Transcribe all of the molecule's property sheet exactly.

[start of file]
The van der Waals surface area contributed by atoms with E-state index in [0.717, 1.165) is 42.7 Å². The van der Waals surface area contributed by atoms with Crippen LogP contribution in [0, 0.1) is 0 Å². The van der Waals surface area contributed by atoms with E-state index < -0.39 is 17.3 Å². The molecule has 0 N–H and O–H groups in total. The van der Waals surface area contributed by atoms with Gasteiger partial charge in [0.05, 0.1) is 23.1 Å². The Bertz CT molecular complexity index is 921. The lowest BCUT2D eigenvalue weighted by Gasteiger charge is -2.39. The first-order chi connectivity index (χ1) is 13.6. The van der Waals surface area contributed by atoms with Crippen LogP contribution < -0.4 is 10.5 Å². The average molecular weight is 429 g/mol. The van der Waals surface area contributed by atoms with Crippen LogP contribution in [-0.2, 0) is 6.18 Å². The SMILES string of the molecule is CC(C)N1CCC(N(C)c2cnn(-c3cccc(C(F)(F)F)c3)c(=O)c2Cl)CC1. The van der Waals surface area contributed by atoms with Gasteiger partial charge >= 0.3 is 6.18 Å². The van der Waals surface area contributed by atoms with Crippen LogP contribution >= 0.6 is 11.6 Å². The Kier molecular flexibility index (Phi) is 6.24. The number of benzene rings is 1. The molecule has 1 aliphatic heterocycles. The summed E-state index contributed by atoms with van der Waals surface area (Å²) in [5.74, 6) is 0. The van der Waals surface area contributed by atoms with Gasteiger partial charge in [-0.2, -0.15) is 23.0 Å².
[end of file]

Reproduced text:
The van der Waals surface area contributed by atoms with E-state index in [0.717, 1.165) is 42.7 Å². The van der Waals surface area contributed by atoms with Crippen LogP contribution in [0, 0.1) is 0 Å². The van der Waals surface area contributed by atoms with E-state index < -0.39 is 17.3 Å². The molecule has 0 N–H and O–H groups in total. The van der Waals surface area contributed by atoms with Gasteiger partial charge in [0.05, 0.1) is 23.1 Å². The Bertz CT molecular complexity index is 921. The lowest BCUT2D eigenvalue weighted by Gasteiger charge is -2.39. The first-order chi connectivity index (χ1) is 13.6. The van der Waals surface area contributed by atoms with Crippen LogP contribution < -0.4 is 10.5 Å². The average molecular weight is 429 g/mol. The van der Waals surface area contributed by atoms with Crippen LogP contribution in [-0.2, 0) is 6.18 Å². The SMILES string of the molecule is CC(C)N1CCC(N(C)c2cnn(-c3cccc(C(F)(F)F)c3)c(=O)c2Cl)CC1. The van der Waals surface area contributed by atoms with Gasteiger partial charge >= 0.3 is 6.18 Å². The van der Waals surface area contributed by atoms with Crippen LogP contribution >= 0.6 is 11.6 Å². The Kier molecular flexibility index (Phi) is 6.24. The number of benzene rings is 1. The molecule has 1 aliphatic heterocycles. The summed E-state index contributed by atoms with van der Waals surface area (Å²) in [5.74, 6) is 0. The van der Waals surface area contributed by atoms with Gasteiger partial charge in [-0.2, -0.15) is 23.0 Å².